Human Genome Patents in Court
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April 15th, 2013 (10:51 AM).
Join Date: Jun 2009
In the US the Supreme Court heard arguments today on whether the human genome should be allowed to be patented as intellectual property as it has been for decades. Here is an article if you want to read up a bit:
Human genome: US Supreme Court hears patents case
The US Supreme Court has heard arguments questioning whether the human genome can be claimed as intellectual property.
The case relates to a lawsuit filed by the American Civil Liberties Union in 2009, and centres on whether companies should be able to patent genes.
US authorities have been awarding patents on genes to universities and medical companies for almost 30 years.
The case may have far-reaching repercussions for future gene research.
Currently, researchers and private companies work to isolate genes in order to use them in tests for gene-related illnesses, and in emerging gene therapies.
According to researchers at Weill Cornell Medical College in the US, patents now cover some 40% of the human genome.
The ACLU lawsuit, filed in conjunction with the Public Patent Foundation, relates to seven patents on two human genes held by US firm Myriad Genetics.
'Products of ingenuity'
The genes are linked to breast and ovarian cancer, and Myriad has developed a test to look for mutations in these genes that may increase the risk of developing cancer.
The company argues that the genes patented were "isolated" by them, making them products of human ingenuity and therefore patentable.
The ACLU rejects this argument, saying that genes are products of nature, and therefore can't be patented under US laws.
Speaking immediately after the hearing, the ACLU's lawyer, Christopher Hansen, said: "Myriad did not invent the human genes at issue in this case, and they should not be allowed to patent them.
"The patent system was designed to encourage innovation, not stifle scientific research and the free exchange of ideas, which is what these patents do."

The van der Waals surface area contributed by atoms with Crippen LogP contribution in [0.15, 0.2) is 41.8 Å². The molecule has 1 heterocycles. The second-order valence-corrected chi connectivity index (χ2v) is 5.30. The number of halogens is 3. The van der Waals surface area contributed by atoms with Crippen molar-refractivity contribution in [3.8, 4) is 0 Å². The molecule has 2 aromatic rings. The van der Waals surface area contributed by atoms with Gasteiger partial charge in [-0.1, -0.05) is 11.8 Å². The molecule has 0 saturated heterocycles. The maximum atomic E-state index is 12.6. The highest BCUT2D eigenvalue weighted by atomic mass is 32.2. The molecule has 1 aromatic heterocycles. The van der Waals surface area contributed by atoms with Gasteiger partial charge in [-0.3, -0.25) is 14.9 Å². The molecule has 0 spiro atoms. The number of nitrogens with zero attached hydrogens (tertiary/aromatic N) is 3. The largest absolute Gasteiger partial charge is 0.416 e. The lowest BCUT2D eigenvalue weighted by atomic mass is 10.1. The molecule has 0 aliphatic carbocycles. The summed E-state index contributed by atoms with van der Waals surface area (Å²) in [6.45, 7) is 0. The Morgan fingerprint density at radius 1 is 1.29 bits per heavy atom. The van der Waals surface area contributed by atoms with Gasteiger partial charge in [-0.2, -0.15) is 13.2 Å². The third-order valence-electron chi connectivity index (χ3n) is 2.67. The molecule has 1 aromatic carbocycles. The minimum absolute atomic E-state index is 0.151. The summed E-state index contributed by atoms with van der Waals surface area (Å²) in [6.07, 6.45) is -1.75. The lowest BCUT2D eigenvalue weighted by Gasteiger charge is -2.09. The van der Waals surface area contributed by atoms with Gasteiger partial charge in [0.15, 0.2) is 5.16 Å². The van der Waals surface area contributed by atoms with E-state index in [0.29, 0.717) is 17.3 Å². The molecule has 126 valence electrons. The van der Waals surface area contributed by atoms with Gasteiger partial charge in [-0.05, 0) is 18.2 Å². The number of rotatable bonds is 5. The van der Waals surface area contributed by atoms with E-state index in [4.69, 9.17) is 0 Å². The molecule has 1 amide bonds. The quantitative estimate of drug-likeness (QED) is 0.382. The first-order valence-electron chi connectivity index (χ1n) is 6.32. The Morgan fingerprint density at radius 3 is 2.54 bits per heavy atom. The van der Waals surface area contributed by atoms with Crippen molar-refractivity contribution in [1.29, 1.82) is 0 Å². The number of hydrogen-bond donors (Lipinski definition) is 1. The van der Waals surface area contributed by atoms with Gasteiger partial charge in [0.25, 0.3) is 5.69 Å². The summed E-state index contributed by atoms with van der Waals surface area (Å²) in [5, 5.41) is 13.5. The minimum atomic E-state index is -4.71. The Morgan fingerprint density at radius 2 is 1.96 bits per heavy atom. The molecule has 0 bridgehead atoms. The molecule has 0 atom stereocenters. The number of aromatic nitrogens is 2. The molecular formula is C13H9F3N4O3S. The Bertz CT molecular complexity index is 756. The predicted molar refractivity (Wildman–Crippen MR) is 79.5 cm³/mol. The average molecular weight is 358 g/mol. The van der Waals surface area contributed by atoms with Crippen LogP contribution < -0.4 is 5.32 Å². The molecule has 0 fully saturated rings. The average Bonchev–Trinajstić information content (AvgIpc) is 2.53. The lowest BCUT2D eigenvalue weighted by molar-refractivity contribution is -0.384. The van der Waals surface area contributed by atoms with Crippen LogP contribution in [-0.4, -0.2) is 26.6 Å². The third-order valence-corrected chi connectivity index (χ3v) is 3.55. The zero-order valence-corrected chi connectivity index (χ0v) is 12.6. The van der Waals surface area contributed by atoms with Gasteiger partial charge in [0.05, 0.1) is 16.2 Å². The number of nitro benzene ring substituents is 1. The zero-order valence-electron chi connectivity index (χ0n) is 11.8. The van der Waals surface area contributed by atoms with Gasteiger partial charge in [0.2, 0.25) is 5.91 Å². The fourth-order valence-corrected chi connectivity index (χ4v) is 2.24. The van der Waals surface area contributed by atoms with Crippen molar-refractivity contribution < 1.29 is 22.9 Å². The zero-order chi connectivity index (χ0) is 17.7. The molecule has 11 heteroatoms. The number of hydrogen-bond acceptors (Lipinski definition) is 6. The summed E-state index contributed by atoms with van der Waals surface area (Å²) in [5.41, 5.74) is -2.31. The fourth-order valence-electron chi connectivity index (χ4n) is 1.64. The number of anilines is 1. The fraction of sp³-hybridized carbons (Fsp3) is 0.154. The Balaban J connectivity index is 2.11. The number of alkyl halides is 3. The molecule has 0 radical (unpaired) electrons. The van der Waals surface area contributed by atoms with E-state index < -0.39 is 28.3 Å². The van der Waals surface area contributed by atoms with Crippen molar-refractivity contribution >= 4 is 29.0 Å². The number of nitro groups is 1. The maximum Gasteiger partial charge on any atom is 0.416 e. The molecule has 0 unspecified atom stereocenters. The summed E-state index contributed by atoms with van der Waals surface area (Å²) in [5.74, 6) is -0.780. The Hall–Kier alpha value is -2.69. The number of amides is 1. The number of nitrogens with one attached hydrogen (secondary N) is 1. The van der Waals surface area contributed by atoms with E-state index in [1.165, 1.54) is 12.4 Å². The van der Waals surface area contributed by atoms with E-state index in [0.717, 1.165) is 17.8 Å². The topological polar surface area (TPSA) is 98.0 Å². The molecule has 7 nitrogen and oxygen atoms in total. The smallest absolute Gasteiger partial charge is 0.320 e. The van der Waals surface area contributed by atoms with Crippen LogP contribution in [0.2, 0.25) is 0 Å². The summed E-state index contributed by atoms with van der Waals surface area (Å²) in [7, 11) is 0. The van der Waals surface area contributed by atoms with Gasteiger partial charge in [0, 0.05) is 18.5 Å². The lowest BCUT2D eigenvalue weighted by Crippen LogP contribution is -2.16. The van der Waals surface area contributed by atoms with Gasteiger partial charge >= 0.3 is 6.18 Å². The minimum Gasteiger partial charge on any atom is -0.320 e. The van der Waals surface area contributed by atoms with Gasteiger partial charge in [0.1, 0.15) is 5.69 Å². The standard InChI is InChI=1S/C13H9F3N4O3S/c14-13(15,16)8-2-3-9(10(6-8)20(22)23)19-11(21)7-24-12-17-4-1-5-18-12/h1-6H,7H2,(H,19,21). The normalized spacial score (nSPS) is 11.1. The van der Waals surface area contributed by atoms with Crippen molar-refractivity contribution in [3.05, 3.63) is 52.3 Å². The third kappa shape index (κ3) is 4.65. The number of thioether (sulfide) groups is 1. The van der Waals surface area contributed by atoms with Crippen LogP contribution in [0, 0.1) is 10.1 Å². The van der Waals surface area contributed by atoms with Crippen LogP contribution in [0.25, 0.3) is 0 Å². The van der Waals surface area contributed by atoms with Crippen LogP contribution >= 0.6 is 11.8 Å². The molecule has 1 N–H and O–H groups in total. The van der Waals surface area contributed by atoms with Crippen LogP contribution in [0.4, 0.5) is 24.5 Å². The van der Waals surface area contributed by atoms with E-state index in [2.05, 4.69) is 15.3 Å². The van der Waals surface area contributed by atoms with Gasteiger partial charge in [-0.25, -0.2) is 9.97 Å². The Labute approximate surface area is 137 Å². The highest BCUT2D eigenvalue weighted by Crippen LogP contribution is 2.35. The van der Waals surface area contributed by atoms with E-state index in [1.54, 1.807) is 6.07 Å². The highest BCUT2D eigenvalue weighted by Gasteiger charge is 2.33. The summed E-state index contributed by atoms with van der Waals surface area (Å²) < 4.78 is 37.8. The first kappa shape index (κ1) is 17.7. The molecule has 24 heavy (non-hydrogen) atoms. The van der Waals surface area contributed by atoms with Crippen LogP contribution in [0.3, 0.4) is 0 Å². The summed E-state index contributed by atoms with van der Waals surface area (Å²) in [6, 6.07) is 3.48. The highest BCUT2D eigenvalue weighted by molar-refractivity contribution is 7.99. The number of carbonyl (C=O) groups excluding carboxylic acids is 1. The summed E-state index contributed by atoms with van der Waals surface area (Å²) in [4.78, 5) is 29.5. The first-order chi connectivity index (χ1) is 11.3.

His co-counsel on the case, Daniel Ravicher, said granting patents on genes was "morally offensive".
"Genes are the foundation of life, they are created by nature, not by man," he said.
In 2010 a New York federal court ruled in favour of the ACLU, but an appeals court has on two separate occasions sided with Myriad.
The Supreme Court rejected the appeal court's conclusions, and is now reconsidering the case.
A ruling from the court is expected in June.
The outcome may have significant repercussions for the multi-billion-dollar US pharmaceuticals industry.
Companies like Myriad argue that without patents, the development of genetic tests and therapies will stall as researchers will not be able to recoup the huge levels of investment needed.
"Countless companies and investors have risked billions of dollars to research and develop scientific advances under the promise of strong patent protection," said Peter Meldrum, the president and chief executive of Myriad.
In statements submitted to the Supreme Court, Myriad said the materials and methods protected by the patents took years to develop
"This was the product of creative, human ingenuity, resulting in significant new applications for human health that were previously unavailable," it said.
At issue is, of course, money since investors like the idea of proprietary rights to the outcomes of the research, but also about what should or shouldn't be open to patent: Is the human genome part of nature and therefore should not be open to ownership? Do these patents stifle scientific research? Who's right? What should the law decide?
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